April 2, 2004, 12:00 AM

When in Rome ...

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l Blocks of text, such as on the home page of KitchenFaucets.com, make it difficult for users to identify key anchor terms that help them identify the content. They will often skip over such large blocks and possibly miss valuable information that can influence a decision to purchase. Highlighting key terms, bulleting text and using key terms to begin phrases are more effective options. One option is to use less text with a link or a pop-up with additional information that displays when a user scrolls over the item.

l Graphics and color can lead users astray. Our research regularly points out the unintended effect of color, especially red, and certain symbols in moving users’ eyes away from their goal on the page. In addition, a single moving element in a group of elements, such as the bouncing Teletubby at HotTopic.com, draws eyes away from main selections.

Understanding the vocabulary

Just like reading content in a book or magazine, if users do not understand your vocabulary you will not be able to communicate with them. Unlike reading books or magazines where the reader can rely on context to explain unknown words, Internet users scan-to-read the page and consequently skip over most of the surrounding text that would provide meaning. This is especially problematic because Internet users scan for key terms to identify relevant content. In usability research sessions we have witnessed users whose eyes pick up the term but they don’t understand it and they don’t read the surrounding text and as a result miss valuable content.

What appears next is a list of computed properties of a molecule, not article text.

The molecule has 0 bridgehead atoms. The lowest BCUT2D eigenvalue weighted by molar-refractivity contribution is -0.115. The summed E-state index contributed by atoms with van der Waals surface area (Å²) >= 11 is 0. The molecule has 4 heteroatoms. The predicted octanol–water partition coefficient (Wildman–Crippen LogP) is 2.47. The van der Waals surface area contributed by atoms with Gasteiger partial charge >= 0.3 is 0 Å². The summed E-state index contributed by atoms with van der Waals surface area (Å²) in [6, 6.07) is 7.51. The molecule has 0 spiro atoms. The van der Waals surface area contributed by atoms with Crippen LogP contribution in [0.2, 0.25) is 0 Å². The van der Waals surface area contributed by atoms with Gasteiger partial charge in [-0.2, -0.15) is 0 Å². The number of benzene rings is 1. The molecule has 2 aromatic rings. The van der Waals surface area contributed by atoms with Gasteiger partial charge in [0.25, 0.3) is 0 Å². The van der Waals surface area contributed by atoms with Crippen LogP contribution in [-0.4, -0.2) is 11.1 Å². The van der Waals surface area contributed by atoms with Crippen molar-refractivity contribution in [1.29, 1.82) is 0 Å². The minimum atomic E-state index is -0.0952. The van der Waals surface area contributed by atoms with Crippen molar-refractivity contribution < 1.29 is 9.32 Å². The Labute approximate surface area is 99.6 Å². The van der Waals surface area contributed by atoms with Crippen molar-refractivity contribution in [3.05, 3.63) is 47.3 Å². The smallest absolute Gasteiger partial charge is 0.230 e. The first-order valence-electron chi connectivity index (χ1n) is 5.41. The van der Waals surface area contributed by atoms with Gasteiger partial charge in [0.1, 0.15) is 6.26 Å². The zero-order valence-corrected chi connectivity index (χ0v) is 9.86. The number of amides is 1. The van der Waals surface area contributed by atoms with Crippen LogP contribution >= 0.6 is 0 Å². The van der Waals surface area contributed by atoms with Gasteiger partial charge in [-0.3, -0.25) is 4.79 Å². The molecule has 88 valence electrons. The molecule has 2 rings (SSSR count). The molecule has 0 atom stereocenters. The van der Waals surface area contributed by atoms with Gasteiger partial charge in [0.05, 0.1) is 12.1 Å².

There are three types of vocabulary issues that can create problems for your site user:

l Branded or registered trademark terms may provide differentiation in marketing and product planning and make good copy in advertising but the reality is that others don’t know what these terms mean without explanation or context. Unlike retail POS, the web site does not have salespersons who can explain what these terms mean. When such terms are used on the web site without some definition or explanation, users cannot translate their relevance. Users’ information processing can come to a halt or move them in an unintended direction. For example to most shoppers looking for a home theater, a Synchroscan HDTV feature means nothing. However to know this feature automatically adjusts for scan rates so they can easily connect all types of DVD players including their own increases the feature’s value.

l Industry or technical terms are prevalent in many retail categories including apparel, consumer electronics, computers and autos where both the term and its acronyms are used as standard language. Web users are less interested in these terms than they are in what the terms mean for them. They usually prefer to have it expressed in the context of how they would use a product or how it would benefit them. For example shirt shoppers who want a luxurious feel to the cloth would be interested in knowing that a pinpoint fabric offers softer texture because it has more threads per inch.